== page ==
Asia stocks fall sharply after Wall Street losses

Futures Slump on Global Riskoff Sentiment; Caterpillar Weighs

Stocks Slammed! Dow Plunges More Than 600 Points

Stock markets turned higher in European trading Thursday as investors settled somewhat after steep declines in Asia and the US spurred by worries over trade and the USA economy. In Asia, Japan's benchmark Nikkei 225 lost 0.4 per cent, while South Korea's Kospi dropped 1.8 per cent. Australia's S&P/ASX 200 was flat.

The S&P 500 index slid 46.88 points, or 1.7 percent, to 2,658.69.

At 11:15 a.m. EDT the Dow Jones Industrial Average was down 428.64 points, or 1.72 percent, at 24,555.91, the S&P 500 was down 61.93 points, or 2.29 percent, at 2,643.64 and the Nasdaq Composite was down 215.49 points, or 2.94 percent, at 7,102.85. Hong Kong's Hang Seng sank 1.1 percent.

Disappointing quarterly results and outlooks continued to weigh on the market, stoking investors' jitters over future growth in corporate profits. That, along with gains in chipmakers, helped technology stocks .SPLRCT rise 2.89 percent.

Two other giant USA companies, Amazon and Alphabet, will report their third-quarter results after the close of trading.

Several big companies, including Amazon, AT&T and Alphabet, have reported earnings or revenue this week that fell short of expectations. When the Commerce Department report on third-quarter growth comes out Friday, it's expected to show another solid pickup of 3.3 percent. Media and communications stocks, health care companies and banks also took heavy losses.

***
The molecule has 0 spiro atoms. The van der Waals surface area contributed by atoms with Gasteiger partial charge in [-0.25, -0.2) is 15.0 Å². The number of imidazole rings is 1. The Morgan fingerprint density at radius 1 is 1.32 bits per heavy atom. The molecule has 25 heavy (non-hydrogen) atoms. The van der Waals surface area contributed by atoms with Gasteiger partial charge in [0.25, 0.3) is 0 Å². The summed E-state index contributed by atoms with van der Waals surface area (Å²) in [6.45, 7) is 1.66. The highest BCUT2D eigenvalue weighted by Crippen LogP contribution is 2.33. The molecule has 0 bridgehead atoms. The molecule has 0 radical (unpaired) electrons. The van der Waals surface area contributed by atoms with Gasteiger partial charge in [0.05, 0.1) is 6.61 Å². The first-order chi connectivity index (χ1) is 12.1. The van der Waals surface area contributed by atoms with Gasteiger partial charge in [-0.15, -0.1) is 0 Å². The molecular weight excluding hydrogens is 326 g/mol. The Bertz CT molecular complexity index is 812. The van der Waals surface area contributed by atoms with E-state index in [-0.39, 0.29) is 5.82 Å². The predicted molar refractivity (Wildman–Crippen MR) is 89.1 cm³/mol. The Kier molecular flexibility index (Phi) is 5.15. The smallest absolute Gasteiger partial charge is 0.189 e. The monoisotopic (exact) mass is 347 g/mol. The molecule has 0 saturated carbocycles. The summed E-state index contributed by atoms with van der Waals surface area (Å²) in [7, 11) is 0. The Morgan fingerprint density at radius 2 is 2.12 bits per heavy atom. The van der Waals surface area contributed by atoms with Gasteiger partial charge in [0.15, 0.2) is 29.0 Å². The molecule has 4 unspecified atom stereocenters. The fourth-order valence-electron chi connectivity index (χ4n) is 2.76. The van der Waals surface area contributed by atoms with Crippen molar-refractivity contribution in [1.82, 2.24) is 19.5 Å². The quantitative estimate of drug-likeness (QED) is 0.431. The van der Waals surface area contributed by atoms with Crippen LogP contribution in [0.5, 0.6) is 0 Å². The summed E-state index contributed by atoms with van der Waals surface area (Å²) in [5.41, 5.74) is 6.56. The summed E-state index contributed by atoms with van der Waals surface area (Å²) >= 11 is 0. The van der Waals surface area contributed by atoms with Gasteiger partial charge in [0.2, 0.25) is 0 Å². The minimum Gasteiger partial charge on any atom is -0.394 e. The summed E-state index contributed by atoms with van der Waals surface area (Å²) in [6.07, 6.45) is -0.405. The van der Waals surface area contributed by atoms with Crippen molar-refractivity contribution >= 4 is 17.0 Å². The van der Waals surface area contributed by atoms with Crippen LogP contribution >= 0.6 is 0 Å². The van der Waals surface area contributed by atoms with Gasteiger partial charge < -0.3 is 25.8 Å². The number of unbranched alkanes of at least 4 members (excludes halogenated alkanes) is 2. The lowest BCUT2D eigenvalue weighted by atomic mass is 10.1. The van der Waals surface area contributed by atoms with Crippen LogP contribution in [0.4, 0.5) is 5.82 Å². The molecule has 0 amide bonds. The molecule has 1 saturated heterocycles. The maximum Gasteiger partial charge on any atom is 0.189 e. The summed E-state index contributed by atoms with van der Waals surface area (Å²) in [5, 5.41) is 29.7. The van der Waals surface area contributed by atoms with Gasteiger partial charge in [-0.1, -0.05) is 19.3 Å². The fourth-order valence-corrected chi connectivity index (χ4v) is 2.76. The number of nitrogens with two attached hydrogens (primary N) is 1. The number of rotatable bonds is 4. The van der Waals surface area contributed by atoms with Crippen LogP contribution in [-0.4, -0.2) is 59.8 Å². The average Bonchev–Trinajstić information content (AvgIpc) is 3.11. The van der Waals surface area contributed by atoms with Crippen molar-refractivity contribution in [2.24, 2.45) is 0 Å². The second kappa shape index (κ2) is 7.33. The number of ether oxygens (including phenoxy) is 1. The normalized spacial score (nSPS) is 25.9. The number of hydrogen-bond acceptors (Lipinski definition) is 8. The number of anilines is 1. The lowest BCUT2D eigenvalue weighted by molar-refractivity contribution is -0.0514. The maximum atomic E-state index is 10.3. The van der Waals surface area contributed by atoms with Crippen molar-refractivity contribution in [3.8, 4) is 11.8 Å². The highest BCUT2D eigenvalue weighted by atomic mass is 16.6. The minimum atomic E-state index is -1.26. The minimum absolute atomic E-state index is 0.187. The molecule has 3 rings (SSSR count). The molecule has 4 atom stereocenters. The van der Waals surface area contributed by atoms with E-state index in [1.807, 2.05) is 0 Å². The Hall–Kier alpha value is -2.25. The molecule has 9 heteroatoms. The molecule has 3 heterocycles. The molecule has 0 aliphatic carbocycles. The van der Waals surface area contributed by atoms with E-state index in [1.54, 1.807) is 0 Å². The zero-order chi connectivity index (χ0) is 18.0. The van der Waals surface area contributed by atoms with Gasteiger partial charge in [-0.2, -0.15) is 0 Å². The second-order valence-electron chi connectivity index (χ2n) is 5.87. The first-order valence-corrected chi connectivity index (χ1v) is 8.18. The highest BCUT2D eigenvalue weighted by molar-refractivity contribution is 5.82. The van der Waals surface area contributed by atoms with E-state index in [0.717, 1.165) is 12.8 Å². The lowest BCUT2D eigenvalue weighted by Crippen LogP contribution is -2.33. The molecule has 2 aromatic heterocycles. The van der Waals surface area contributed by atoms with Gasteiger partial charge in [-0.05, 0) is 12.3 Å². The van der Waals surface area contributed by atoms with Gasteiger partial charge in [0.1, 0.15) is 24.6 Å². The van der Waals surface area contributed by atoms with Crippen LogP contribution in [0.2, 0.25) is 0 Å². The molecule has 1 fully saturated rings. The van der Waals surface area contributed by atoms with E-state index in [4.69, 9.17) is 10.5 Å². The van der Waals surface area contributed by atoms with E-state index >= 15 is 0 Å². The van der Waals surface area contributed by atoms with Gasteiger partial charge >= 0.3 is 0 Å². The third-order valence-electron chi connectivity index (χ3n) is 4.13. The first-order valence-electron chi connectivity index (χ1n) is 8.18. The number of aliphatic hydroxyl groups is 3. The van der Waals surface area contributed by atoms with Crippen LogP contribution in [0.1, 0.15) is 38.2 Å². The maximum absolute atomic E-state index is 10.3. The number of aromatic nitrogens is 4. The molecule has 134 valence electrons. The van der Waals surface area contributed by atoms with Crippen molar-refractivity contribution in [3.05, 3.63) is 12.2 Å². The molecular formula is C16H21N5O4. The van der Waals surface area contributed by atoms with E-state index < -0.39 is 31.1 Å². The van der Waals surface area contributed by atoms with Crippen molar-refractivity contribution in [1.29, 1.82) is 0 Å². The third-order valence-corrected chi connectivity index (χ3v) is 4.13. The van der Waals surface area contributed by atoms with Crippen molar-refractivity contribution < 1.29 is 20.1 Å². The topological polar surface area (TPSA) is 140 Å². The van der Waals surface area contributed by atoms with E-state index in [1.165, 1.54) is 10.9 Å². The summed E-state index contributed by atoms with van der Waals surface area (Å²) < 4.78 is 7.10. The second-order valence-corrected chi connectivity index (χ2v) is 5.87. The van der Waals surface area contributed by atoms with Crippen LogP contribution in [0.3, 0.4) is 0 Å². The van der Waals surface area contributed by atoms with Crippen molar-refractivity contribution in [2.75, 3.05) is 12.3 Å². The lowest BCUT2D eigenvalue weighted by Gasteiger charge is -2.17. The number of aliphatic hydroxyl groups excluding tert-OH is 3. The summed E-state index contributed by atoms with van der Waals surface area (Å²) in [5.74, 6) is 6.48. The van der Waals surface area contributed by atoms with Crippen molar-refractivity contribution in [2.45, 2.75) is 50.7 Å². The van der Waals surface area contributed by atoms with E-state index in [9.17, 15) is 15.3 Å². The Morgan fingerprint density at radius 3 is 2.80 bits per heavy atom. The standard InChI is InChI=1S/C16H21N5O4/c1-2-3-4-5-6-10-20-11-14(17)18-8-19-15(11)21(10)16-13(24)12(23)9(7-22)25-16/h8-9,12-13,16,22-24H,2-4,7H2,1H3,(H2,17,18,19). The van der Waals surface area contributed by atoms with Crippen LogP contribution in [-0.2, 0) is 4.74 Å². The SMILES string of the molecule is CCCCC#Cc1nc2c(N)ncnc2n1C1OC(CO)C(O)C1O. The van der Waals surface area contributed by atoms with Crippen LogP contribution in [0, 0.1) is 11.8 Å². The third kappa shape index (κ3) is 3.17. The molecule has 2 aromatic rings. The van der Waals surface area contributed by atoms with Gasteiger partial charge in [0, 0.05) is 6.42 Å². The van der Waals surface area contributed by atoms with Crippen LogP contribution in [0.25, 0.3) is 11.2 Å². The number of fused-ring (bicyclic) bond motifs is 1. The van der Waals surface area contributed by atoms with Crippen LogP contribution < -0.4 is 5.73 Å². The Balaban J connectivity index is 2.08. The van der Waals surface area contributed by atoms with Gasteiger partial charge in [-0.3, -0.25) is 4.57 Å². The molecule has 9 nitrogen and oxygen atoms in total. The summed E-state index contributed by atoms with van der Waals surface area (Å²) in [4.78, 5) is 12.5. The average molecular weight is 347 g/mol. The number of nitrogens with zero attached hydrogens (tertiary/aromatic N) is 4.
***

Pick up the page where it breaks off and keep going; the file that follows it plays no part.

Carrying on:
ENERGY: Benchmark U.S. crude fell 66 cents to $66.67 a barrel in electronic trading on the New York Mercantile Exchange.

The technology-heavy Nasdaq composite is now 12.3 per cent below its August peak. That was its biggest drop since August 2011 but it is still up 3 percent for the year.

The Dow Jones Industrial Average lost 2.4%, meaning it had erased all 2018's gains by the close. Bond prices rose, sending yields lower, as investors seek less risky assets.

Amazon tumbled 8.7 percent after it missed quarterly sales estimates and gave a below par holiday-season sales forecast, sparking a 3.07-percent plunge in the S&P consumer discretionary sector.

Microsoft surpassed analysts' forecasts in the first quarter as it mined new revenue sources in online subscriptions, gaming and its LinkedIn professional networking service.

Reacting after hours, Netflix dipped 1.9 percent and Facebook, which reports results on October 30, lost 1.5 percent.

The indexes were pulled down by Amazon, Facebook and Netflix, all of which lost more than 5 percentage points in value, while Google-parent Alphabet plummeted 4.8 percent.

Investors moved to the relative safety of U.S. government bonds, which move inversely to yields, withthe 10-year falling 3.9 basis points to 3.077%, its lowest level in three weeks. The company also raised its estimates for the year, citing faster orders for aircraft. On Wednesday it edged up 0.6 per cent Brent crude, used to price worldwide oils, gained 4 cents to $76.21 a barrel.

The dollar climbed to 112.59 yen from 112.44 yen. The fall came after the online retailer and cloud computing heavyweight reported that its quarterly net sales rose to $56.58 billion from $43.74 billion a year earlier.

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